In light of the release of key opposition leaders, as well as other prisoners, the third day of the boycott was called off. That resulted in jubilation across Ethiopia and particularly across Oromia. However, in addition to these celebrations, the Oromia peoples are mourning the loss of over 30 civilians who were killed in various cities across the country by a special government unit called Agazi. The most callous of these cruelties took place at the Hamaressa camp. On 11 February this year, as the boycott commenced, the Agazi invaded the Hamaressa camp in eastern Oromia where defenceless and displaced people were sheltering. Over 13 people were killed. Other Oromia people were uprooted from their homes by the government militia.

Unfortunately, as I speak, I’m informed that close to one million Oromo internally displaced peoples in Bale, Burana and Harar deserts are exposed to starvation and other human rights violations. These internally displaced peoples are now surviving on help that is being sourced globally by Oromos, including those in Australia. I think our displaced Oromo diaspora believes that the Australian government should consider providing aid relief to the Oromo peoples experiencing hardship in Ethiopia.

They’ve also let me know about something pretty disturbing that occurred in relation to Facebook, which resulted in an online petition that called on Facebook to immediately unblock the Facebook account of Jawar Mohammed, the executive director of the Oromia Media Network and a prominent Ethiopian political activist, who has over 1.2 million followers. He was able to use Twitter but not Facebook. According to the head petitioner, Girma Gutema, an Oromo living in Norway, it was particularly disconcerting to see Facebook block Jawar’s account at this critical time when the Ethiopian people were campaigning to free all political prisoners in Ethiopia.

Jawar, as a longtime and prolific user of Facebook for over 13 years, had a significant role in the effort of the Ethiopian people to free themselves of the existing oppressive regime. The act of blocking Jawar Mohammed’s account by Facebook violates freedom of expression and breaches the user guidelines of Facebook itself. In the end, the petition called on Facebook executives to immediately unblock the account of Jawar Mohammed and publicly apologise to the millions of Ethiopian Facebook users who felt that Facebook might compromise their privacy and personal data. I understand that that Facebook account has now been unblocked. But I would raise in this House, when we are talking about companies like Facebook and social media, talking about their freedoms being encroached upon by impending government legislation, bad encryption or other things, that blocking someone’s account who has been using their account the 13 years—and my understanding is not advocating violent activities, but for peaceful protest—does call into question, the capacity of totalitarian governments to influence social media providers. I think that’s an issue that my friend the Hon. Mike Kelly, the member for Eden-Monaro, would share with me as something that I think that our intelligence and security committee will be looking at. It’s hard for Facebook to be arguing about their freedoms when they have actively suppressed the freedom on Facebook of someone who is a key leader of the Oromo community without sufficient justification; and, coincidentally, that block is then removed after the Ethiopian government had released political prisoners. I think that’s something that if Facebook actually looked at I would like them to respond to. I don’t think it’s satisfactory. On behalf of Oromo community, both here and in Ethiopia, I ask: why was this gentleman’s Facebook account blocked? In the view of many of the Oromo diaspora in this country as well, they believe that there need to be some answers provided. So I would urge the Ethiopian government and will continue to rise on half of the Oromo community in my constituency and elsewhere in Victoria and this country, to cease the ongoing persecution of the Oromo people in Ethiopia. I will continue to work with Oromo leaders in Victoria and overseas to continue to highlight their concerns.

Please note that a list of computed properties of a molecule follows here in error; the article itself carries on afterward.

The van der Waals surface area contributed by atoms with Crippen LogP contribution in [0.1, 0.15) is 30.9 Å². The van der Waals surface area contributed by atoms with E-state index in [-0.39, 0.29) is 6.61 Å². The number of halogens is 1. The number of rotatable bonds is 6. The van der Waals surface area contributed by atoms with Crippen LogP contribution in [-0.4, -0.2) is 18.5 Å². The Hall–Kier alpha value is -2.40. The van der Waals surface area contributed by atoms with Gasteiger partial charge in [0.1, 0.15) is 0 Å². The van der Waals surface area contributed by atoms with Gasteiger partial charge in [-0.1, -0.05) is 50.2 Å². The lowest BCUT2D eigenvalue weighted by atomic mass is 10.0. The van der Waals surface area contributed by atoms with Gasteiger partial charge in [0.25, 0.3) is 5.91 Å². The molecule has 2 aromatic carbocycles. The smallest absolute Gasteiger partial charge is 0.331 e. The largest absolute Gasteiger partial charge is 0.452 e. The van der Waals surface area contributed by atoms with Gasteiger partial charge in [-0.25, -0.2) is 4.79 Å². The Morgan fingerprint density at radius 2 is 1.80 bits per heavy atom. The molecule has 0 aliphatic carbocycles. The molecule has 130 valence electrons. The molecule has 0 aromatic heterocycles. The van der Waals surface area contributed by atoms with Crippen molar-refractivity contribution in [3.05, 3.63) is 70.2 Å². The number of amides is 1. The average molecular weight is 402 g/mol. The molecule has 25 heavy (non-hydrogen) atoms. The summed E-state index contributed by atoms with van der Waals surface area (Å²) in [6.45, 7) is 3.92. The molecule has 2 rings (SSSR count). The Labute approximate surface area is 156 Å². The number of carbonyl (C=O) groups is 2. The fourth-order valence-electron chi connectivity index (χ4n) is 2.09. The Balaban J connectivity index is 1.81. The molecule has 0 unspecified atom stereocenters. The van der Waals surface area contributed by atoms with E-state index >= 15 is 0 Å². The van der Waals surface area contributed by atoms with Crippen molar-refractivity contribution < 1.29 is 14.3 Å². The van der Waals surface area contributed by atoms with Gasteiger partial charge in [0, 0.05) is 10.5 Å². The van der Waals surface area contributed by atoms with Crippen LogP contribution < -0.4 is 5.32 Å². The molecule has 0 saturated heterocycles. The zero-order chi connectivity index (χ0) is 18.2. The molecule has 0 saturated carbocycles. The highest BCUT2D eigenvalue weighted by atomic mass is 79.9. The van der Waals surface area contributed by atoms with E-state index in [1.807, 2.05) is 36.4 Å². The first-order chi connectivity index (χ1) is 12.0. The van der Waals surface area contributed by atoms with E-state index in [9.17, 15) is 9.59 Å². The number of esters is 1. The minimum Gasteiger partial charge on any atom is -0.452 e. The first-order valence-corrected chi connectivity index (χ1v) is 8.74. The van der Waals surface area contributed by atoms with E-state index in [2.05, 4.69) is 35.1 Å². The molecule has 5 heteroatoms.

Some will say that what happens in Africa does not affect our country. That is just not true. Africa is a growing series of countries that will have an increasing say in what happens in world affairs. What does happen in Ethiopia, regardless of how far away people think it is, does have an impact and ultimately will have an impact on this country. What happens to the Ethiopian government—there is a fairly substantial transition occurring at present period of time. We’re not exactly sure where that will lead to, but it does have an impact on Africa. It does have an impact on the security of the country. It does have an impact on the diaspora communities here. Depending on what the outcome is, it could have a quite destabilising impact on those countries within Africa. So when people say that is none of our concern or none of our business, it is, because ultimately this does impact on us. It does have some influence and bearing on us. It is something that I will continue to raise in this chamber.